Oh the pressure.
The last time I had to write something even remotely close to a book review was when I was in 11th grade, in Mrs. Bray's English Class, and I had to do a 500 word essay on Hemingway's The Sun Also Rises. It started something like this: "The Sun Also Rises, a book by Ernest Hemingway, is very,very,very, very, very, interesting. I really, really, really,really, liked his use symbolism."
Brad Meltzer, through his publisher and marketing people, made sure I received an advanced copy of his latest novel The Book of Lies. The book is not out in stores until Spetember 2nd. I received my copy on August 9th. I had visions that if I read the book that weekend and sent in my review that,maybe, on the back cover of the store copy dust jacket it would say something like: William from Poop and Boogies. com says "An action packed thriller. A true page turner." But a couple of things prevented a quick read. One, I am a very slow reader. And two, I just started reading a book about the Battle of Gettysburg which, is no big deal because I often read more that one book at a time. Oh, and three, I also have two kids to raise, a wife to spend time with, work to do, Project Runway to watch and Guilder to Frame for it. I'm swamped.
I also wanted the excitement of getting a preview copy to wear off so I could give it a fair review. It took me a few days to even attempt to start it. Then something else happened. General Longstreet did not agree with General Lee's plan for Pickett's charge. I had to finish those chapters in "The Killer Angels" first.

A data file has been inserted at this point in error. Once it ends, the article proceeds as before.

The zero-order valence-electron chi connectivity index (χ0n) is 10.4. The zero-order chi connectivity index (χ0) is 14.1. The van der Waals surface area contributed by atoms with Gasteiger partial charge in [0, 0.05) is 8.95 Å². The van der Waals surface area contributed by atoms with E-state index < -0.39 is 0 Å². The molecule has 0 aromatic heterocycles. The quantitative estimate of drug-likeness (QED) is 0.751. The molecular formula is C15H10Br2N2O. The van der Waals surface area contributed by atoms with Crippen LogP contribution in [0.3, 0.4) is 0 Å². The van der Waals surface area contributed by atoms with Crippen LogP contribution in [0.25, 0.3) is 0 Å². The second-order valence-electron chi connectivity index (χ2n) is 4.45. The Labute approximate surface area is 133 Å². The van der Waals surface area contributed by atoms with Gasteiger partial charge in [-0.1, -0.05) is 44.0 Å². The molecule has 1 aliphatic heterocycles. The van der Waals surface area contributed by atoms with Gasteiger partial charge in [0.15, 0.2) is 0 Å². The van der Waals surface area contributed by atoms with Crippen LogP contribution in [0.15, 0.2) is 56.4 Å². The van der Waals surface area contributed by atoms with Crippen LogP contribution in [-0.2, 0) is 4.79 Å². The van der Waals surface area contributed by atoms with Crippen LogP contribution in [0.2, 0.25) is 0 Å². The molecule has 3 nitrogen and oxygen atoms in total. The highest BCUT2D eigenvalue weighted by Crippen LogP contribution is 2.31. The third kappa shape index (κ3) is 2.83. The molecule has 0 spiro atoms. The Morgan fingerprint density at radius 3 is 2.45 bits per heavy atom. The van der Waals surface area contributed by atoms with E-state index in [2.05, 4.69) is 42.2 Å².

The premise of The Book of Lies is that the weapon that Cain used to murder Abel is never mentioned in the Bible and is lost to history. In 1932 Jerry Siegel's father is killed, a murder that is never solved, as a result Jerry goes on to create Superman, one of the worlds most recognized icons. What could these two crimes have in common?
I know it sounds a little strange and somewhat nerdy. I finally found some pieces of time to actually read the book. I kept a little notebook on me so I could make some notes for my review. Guess what? I did not write down one note. I was immediatley caught up in pacing of the book. The Book of Lies has short chapters, so from a pratical level, for someone who is busy like me, it is very easy to read on breaks, during lunch, or in between innings of the Phillies' games
The main character is Cal Harper, a former federal agent, who now works for a homeless shelter, patrolling the streets helping the needy. One night he finds his father, who he has not seen in 18 years, one the side of the road with a bullet wound in his side. Cal's father quickly garners Cal's help in the chase for world's first murder weapon. Not strange or nerdy at all. It reads like The DaVinci Code but instead of the Holy Grail, the characters seek Cain's murder weapon. And instead of clues being left in DaVinci's paintings, the characters are seeking leads from the works of another creative genius, Jerry Siegel. The Book of Lies is very good.
There is a reason why Brad Meltzer is one of my favorite authors and with this book he proved it again. Meltzer does not tell the story. He lets his characters tell the story. Cal, and Lloyd and Serena and Ellis tell this story.
Go to Brad's website and read more about The Book of Lies, you can even read the first chapter. Then go and get the book and read it and then comeback and tell me what you thought.
Oh and Brad, if you happen to read this review, leave a comment just so I can prove my friend Nilbo wrong.